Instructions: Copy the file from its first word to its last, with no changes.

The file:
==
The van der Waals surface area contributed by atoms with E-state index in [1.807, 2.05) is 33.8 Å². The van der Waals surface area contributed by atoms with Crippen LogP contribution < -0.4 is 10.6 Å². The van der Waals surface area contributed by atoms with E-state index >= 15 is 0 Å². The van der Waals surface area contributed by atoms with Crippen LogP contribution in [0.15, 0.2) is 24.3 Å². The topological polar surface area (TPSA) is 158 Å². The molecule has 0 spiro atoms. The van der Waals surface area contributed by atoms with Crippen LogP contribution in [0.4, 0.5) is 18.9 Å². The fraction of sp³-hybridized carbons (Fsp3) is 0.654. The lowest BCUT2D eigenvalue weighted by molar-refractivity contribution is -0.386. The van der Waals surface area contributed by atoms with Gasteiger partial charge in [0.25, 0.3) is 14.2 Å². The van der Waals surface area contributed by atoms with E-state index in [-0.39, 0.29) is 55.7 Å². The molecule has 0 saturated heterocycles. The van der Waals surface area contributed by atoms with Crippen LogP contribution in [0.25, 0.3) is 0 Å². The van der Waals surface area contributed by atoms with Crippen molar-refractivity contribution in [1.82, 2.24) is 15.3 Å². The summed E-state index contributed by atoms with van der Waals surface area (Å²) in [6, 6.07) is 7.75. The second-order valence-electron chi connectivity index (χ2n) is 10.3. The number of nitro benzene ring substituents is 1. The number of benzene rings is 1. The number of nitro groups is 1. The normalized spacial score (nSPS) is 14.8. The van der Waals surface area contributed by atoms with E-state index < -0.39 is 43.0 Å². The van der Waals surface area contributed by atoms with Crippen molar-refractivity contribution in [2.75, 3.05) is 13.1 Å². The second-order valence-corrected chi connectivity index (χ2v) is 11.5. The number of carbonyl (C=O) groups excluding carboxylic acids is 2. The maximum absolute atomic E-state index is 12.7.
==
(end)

The van der Waals surface area contributed by atoms with E-state index in [1.807, 2.05) is 33.8 Å². The van der Waals surface area contributed by atoms with Crippen LogP contribution < -0.4 is 10.6 Å². The van der Waals surface area contributed by atoms with E-state index >= 15 is 0 Å². The van der Waals surface area contributed by atoms with Crippen LogP contribution in [0.15, 0.2) is 24.3 Å². The topological polar surface area (TPSA) is 158 Å². The molecule has 0 spiro atoms. The van der Waals surface area contributed by atoms with Crippen LogP contribution in [0.4, 0.5) is 18.9 Å². The fraction of sp³-hybridized carbons (Fsp3) is 0.654. The lowest BCUT2D eigenvalue weighted by molar-refractivity contribution is -0.386. The van der Waals surface area contributed by atoms with Gasteiger partial charge in [0.25, 0.3) is 14.2 Å². The van der Waals surface area contributed by atoms with E-state index in [-0.39, 0.29) is 55.7 Å². The molecule has 0 saturated heterocycles. The van der Waals surface area contributed by atoms with Crippen LogP contribution in [0.25, 0.3) is 0 Å². The van der Waals surface area contributed by atoms with Crippen molar-refractivity contribution in [1.82, 2.24) is 15.3 Å². The summed E-state index contributed by atoms with van der Waals surface area (Å²) in [6, 6.07) is 7.75. The second-order valence-electron chi connectivity index (χ2n) is 10.3. The number of nitro benzene ring substituents is 1. The number of benzene rings is 1. The number of nitro groups is 1. The normalized spacial score (nSPS) is 14.8. The van der Waals surface area contributed by atoms with E-state index < -0.39 is 43.0 Å². The van der Waals surface area contributed by atoms with Crippen molar-refractivity contribution in [2.75, 3.05) is 13.1 Å². The second-order valence-corrected chi connectivity index (χ2v) is 11.5. The number of carbonyl (C=O) groups excluding carboxylic acids is 2. The maximum absolute atomic E-state index is 12.7.